The Prime Minister: Our extremism has been to give people more choice and more information, to put far more of our young people into further and higher education than ever before, to increase spending on pupils by 50 per cent. and spending on school books by 50 per cent. over and above inflation, and to increase some areas of ancillary spending by more than 130 per cent. since we have been in government. If that is extremism in education, it is extremism that every other budget in Whitehall would have been happy to have.


European Legislation

Q3. Mr. Steen: To ask the Prime Minister what steps he is taking to monitor the implementation by other EC countries of European Community legislation passed by their legislatures.

The Prime Minister: I refer my hon. Friend–no, I do not. My right hon. Friend, the President of the Board of Trade– [Interruption.] I see that the recess has not improved Opposition Members, either, Madam Speaker.

My right hon. Friend the President of the Board of Trade and his Department work actively on behalf of British firms. We remain ready to intervene when we feel that other member states have failed to fulfil their obligations and to take the Commission to court if we believe that it has failed in its responsibility to monitor implementation and enforcement of European Community legislation.

Mr. Steen: Since the European Community has a poor and inconsistent track record of enforcing directives and regulations, will the Prime Minister consider employing some of our own people in our embassies to do a little detective work to find out whether other countries gold plate and over-zealously interpret regulations as we do, at a cost to the consumer, our industry and our people? As deregulation is a cornerstone of this Government’s policy–one that I wholly support–will he take a look at the activities of the Deregulation Committee, whose first deregulation proposal was on greyhound racing?

The Prime Minister: On the first part of my hon. Friend’s question, we have successfully pressed the Commission to increase its efforts to improve member states’ compliance with Community law. I assure my hon. Friend that our embassies already actively monitor the position so that action can be taken quickly when shortcomings are identified. The single market compliance unit in the Department of Trade and Industry also helps firms disadvantaged by other member states’ failure to implement.

The greyhound racing proposal is one of a large number. On the same day as it was put forward, we also started consultation on proposals to give friendly societies and credit unions more flexibility and to streamline procedures under the Building Act 1984. We shall continue to pursue deregulation.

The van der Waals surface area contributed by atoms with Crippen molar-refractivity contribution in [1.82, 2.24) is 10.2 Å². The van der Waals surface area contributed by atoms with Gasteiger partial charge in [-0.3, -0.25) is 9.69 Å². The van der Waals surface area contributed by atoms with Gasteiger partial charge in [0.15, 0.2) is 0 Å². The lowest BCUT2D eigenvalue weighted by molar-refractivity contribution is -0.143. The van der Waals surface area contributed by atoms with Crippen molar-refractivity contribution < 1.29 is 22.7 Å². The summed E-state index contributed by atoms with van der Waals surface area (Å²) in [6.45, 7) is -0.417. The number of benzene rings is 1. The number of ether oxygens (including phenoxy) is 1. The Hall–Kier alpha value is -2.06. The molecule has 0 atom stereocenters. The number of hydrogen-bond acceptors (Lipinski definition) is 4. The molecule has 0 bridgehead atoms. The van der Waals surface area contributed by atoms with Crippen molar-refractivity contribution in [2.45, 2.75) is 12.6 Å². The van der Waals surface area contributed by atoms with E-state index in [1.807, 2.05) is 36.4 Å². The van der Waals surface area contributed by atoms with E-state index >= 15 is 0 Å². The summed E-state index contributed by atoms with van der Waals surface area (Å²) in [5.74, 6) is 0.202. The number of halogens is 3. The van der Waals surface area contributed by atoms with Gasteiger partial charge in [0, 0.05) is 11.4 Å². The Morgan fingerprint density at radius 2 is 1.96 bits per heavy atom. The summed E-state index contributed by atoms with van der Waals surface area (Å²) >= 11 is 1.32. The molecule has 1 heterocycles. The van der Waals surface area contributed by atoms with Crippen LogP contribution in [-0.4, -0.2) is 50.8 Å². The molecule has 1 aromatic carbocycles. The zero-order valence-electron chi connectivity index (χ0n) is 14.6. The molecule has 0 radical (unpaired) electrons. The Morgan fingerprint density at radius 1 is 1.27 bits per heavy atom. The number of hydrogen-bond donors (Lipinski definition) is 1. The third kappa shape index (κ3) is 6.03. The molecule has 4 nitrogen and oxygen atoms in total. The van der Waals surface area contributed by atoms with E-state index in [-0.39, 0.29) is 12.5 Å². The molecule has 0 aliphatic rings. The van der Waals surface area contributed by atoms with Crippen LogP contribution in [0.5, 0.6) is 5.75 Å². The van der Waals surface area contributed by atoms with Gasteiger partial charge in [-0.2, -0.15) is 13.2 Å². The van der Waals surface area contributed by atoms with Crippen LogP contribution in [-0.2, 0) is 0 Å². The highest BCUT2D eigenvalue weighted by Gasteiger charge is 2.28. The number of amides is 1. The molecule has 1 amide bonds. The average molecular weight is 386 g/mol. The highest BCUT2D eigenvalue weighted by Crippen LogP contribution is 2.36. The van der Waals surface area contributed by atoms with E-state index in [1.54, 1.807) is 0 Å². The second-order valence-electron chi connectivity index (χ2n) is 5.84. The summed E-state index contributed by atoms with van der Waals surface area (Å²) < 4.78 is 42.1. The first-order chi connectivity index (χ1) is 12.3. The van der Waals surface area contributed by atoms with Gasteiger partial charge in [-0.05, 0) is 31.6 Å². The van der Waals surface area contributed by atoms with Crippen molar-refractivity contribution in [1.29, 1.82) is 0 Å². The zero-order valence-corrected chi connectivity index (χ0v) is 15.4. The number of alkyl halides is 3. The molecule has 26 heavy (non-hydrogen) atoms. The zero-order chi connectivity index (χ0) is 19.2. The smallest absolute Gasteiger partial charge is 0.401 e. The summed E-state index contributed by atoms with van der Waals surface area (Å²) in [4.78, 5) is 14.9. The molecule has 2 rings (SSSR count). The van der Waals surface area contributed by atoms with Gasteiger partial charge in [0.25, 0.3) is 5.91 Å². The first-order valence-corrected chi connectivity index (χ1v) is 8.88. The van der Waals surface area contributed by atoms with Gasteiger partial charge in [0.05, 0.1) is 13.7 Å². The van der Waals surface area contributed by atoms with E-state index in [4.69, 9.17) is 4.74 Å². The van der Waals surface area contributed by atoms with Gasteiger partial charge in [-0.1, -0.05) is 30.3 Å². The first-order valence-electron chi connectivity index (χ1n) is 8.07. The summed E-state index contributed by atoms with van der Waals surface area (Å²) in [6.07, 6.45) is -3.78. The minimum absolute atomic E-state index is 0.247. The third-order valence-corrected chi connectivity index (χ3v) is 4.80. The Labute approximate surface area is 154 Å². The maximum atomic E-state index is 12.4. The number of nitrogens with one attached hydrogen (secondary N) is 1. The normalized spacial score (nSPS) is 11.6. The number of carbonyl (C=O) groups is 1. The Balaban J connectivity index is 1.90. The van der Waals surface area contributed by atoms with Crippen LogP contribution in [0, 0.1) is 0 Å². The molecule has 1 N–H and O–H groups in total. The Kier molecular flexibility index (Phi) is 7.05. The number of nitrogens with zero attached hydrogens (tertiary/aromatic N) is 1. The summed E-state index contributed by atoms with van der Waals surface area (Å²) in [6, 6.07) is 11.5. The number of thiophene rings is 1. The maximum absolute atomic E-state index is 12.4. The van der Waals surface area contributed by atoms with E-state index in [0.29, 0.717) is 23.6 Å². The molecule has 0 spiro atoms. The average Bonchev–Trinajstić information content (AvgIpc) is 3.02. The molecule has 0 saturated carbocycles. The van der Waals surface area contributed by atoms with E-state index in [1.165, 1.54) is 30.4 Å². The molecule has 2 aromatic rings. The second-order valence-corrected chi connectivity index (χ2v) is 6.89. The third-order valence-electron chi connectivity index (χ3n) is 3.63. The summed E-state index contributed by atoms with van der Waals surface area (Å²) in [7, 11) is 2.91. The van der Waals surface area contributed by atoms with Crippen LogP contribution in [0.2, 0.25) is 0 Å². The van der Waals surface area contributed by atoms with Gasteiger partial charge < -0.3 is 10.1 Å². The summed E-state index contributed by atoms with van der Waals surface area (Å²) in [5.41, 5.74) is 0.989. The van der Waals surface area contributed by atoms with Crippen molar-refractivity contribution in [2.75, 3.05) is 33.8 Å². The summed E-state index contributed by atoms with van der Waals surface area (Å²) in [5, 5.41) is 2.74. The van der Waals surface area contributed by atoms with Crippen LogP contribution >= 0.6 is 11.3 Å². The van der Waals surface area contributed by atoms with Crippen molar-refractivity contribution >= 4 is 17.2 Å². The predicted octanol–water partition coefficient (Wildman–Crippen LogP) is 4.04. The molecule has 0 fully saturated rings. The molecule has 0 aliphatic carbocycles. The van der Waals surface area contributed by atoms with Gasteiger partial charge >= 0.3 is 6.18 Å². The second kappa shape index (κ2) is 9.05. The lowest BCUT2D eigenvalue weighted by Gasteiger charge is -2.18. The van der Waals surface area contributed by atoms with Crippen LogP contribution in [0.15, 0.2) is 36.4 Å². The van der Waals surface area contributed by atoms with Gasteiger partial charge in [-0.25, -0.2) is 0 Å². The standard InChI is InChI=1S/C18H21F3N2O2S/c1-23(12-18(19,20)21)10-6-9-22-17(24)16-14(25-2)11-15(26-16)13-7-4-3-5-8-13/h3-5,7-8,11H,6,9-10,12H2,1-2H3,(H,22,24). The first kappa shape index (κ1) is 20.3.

Q4. Mr. Wray: To ask the Prime Minister if he will list his official engagements for Tuesday 18 April.

The Prime Minister: I refer the hon. Member to the answer I gave some moments ago.

Mr. Wray: Does the Prime Minister agree that my constituency has the worst unemployment figures, health record and infant mortality rate in Britain? Why is it costing £34 million to keep my constituents unemployed? Does not the Prime Minister agree that he and the Government have been a failure? When will he do something? Should he not resign?

The Prime Minister: Let me reassure the hon. Gentleman about unemployment in particular. Although he may not have noticed it in his constituency, during the period when I have been Prime Minister, unemployment in Glasgow, Provan has dropped by 28 per cent.

Mr. Nicholls: Will my right hon. Friend confirm that the Royal Navy will maintain its policy, which goes back some centuries, of curbing Spain’s maritime pretensions, and that the Royal Navy will go to the assistance of any British fishing boat that is prevented from going about its legal business by Spanish action?

The Prime Minister: I can confirm that for my hon. Friend. We believe in strict enforcement, and the fisheries protection vessels of the Royal Navy will ensure that rules and agreements are respected.


Q5. Mr. Turner: To ask the Prime Minister if he will list his official engagements for Tuesday 18 April.